International students call on Manitoba government to bring back universal health care
In 2018, province cut universal health care for international post-secondary students to save $3M
Dozens of international students and their supporters rallied at the Manitoba legislature on Monday, calling for the province to reinstate their access to public health care.
In 2018, the province cut universal health care for international post-secondary students to save an estimated $3.1 million. Four years later, some say their out-of-pocket medical costs are prohibitive and unjust.
On Monday, students chanted "What do we want? Health care for all! When do we want it? Now!" Fourth-year computer science student Kunal Rajpal was among them.
The student from New Dehli says since he became a student in 2019, he's had to cover medical costs that are prohibitive.
"I had to pay a lot of money from my own pocket, which seems a bit unfair and everyone else is just able to go and get health care for free," he said.
Rajpal says international students face barriers coming to school in Manitoba because of the culture shock, being away from family and their classes.
"On top of that, I also have to understand how health coverage works. It just becomes really difficult," he said.
At the U of M, international students pay $1,032 for a full year of coverage through the Manitoba International Student Health Plan, which gets them the same general level of health care as Manitoba residents, the university website says. The plan has coverage limits for interantional students.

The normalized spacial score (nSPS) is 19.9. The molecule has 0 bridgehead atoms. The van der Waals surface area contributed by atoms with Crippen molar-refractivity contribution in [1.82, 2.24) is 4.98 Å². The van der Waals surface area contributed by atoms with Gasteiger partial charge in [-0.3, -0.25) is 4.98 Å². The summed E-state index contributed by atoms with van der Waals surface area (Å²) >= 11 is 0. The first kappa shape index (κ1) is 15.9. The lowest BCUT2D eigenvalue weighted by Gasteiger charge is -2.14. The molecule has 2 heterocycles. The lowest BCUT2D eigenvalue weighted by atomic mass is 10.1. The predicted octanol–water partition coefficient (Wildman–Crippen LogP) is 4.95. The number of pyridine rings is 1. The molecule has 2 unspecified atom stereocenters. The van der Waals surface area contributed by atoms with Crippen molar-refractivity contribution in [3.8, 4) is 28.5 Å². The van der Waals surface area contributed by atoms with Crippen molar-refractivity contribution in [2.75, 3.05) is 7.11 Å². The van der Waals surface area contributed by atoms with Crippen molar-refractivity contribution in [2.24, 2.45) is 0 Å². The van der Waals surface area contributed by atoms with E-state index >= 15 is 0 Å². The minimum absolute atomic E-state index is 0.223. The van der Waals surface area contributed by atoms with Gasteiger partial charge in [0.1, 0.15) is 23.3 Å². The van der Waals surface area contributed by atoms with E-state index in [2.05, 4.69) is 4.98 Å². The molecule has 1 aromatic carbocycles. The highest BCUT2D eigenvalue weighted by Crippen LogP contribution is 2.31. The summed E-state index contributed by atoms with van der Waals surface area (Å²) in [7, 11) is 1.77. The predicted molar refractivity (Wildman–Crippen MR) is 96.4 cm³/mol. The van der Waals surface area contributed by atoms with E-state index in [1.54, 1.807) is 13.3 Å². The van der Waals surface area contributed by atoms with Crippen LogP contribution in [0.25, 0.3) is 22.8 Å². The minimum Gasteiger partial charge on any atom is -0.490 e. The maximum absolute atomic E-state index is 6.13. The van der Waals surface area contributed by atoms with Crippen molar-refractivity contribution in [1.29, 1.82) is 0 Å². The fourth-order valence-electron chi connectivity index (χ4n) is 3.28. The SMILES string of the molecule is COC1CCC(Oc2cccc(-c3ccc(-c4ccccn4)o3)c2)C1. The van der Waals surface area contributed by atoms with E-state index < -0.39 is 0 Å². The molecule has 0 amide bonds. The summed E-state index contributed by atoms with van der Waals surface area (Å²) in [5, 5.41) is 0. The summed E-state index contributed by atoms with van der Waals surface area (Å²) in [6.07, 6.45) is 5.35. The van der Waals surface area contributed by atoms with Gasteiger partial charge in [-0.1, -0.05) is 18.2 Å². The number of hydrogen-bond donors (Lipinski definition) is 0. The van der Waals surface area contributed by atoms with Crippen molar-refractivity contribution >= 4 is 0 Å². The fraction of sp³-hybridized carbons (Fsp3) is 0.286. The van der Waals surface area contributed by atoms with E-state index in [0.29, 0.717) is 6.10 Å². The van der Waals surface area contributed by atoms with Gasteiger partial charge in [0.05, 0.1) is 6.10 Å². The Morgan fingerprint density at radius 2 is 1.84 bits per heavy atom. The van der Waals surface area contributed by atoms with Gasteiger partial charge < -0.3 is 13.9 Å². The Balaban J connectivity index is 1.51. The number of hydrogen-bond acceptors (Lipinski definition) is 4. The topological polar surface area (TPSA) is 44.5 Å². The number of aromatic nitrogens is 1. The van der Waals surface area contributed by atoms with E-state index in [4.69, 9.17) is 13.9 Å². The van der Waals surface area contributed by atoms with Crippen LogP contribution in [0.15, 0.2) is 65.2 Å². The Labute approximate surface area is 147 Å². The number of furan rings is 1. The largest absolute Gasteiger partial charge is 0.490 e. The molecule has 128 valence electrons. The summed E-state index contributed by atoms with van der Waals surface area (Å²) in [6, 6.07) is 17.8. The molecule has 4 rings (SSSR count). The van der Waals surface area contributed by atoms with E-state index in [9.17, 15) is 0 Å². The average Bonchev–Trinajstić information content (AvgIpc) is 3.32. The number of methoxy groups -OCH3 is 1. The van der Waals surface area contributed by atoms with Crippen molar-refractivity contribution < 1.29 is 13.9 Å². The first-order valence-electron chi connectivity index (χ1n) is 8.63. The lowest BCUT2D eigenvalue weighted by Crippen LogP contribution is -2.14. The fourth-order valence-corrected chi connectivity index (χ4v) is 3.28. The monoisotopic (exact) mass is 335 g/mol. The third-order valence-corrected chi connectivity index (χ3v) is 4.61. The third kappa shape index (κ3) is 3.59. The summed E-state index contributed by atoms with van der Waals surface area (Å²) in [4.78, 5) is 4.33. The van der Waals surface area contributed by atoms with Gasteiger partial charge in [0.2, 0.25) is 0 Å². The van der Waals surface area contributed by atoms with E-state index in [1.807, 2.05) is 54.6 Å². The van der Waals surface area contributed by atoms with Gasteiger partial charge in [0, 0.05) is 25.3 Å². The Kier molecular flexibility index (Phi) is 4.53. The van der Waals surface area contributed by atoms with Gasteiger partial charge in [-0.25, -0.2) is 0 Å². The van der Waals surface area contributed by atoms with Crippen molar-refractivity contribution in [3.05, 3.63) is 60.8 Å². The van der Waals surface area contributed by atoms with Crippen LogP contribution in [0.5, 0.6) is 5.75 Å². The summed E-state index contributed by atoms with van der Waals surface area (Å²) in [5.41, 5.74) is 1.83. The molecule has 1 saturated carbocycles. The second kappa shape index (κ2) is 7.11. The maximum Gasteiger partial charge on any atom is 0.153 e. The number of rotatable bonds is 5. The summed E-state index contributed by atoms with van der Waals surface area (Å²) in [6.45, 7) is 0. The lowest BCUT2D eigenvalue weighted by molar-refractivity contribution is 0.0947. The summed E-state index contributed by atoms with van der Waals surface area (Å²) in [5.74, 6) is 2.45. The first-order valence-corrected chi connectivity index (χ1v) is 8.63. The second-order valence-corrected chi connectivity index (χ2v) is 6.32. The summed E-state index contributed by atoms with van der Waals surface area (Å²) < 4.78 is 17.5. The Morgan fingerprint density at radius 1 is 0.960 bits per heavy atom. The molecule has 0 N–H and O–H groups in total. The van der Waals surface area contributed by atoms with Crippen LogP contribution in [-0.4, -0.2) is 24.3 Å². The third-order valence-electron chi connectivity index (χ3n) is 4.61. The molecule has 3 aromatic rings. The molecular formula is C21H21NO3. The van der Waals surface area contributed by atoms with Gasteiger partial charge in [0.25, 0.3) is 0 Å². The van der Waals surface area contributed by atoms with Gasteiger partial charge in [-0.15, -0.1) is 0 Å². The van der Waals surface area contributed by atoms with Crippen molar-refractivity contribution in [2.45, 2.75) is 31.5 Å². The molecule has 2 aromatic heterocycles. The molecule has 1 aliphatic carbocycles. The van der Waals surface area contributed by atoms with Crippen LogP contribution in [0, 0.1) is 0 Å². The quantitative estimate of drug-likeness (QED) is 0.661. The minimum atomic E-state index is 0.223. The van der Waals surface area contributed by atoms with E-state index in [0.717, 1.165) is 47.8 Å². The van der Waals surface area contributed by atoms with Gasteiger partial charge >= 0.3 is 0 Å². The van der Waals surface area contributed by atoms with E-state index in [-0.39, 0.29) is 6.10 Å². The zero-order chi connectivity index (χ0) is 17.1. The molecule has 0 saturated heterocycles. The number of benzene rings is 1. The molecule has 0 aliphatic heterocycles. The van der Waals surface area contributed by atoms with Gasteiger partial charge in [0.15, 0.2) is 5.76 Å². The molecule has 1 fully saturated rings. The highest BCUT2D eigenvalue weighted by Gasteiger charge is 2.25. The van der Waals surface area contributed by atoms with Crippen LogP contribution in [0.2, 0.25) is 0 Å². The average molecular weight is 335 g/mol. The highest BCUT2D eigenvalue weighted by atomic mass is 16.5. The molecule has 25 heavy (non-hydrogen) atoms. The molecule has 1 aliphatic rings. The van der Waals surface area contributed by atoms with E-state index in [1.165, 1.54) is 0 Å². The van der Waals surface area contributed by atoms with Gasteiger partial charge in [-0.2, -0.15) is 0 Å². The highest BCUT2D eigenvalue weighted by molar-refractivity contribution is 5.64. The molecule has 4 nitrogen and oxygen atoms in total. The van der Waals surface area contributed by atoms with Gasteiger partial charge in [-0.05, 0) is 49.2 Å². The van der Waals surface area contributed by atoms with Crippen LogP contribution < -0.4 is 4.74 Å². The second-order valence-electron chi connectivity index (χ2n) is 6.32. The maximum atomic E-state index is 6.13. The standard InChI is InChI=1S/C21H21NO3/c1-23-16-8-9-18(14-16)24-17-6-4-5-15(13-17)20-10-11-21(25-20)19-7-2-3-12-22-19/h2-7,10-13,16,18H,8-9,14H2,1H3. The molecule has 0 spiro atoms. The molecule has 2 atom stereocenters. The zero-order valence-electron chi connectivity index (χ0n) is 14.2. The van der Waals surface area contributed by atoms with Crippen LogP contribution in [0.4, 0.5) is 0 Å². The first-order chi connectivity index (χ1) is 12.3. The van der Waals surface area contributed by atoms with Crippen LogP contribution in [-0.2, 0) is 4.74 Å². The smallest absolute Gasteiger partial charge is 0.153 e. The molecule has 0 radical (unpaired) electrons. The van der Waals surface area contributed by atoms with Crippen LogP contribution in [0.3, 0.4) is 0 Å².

In contrast, non-international students pay $345 for extended coverage, including some mental health coverage, vision care and dental care.
Judith Oviosun, the campaign co-ordinator for the Canadian Federations for Students of Manitoba and a spokesperson for the Healthcare for All Coalition, says there are many misconceptions about international students, including that they are taking advantage of the province.
"We know that is not true because international students not only pay taxes, they contribute to the culture, social and finances of our province and our community," she said at the rally outside the legislature.
Oviosun says the province is, in fact, taking advantage of international students.
The Nigerian woman graduated from the University of Manitoba in 2021. She had access to publicly-funded health care as a student prior to the change to the Health Services Insurance Act in 2018, and then became involved with the Healthcare for All Coalition.
"Our organization was created out of a need to protect vulnerable and minority community members from a policy that is excluding them from accessing publicly-funded health care here in Manitoba," she said.
"Health care should be reinstated for everyone, regardless of their immigration status."
NDP and PCs spar in question period
St. Vital MLA Jamie Moses brought up the question of universal health care for international students in question period on Monday, calling on Advanced Education Minister Jon Reyes to reinstate it.
"Perhaps the minister's forgotten, but international students already pay so much more for tuition, and him forcing them to pay even more for private health coverage increases their financial hardships," Moses said.
"We know that there are students who fall through the cracks and are left with bills of tens of thousands of dollars. It's simply wrong."
Reyes accused Moses of "fearmongering," and said the international students he's spoken to know that they have health-care coverage through their tuition fees, and therefore don't have to pay the full costs of their procedures.
"Our government continues to invest more than $1 billion in post-secondary on a yearly basis to make sure we provide world class post-secondary education in Manitoba for our students, including international students," Reyes said.
A spokesperson from the province added in an email that educational institutions work with the province to provide comprehensive health coverage for international students.
With files from Ian Froese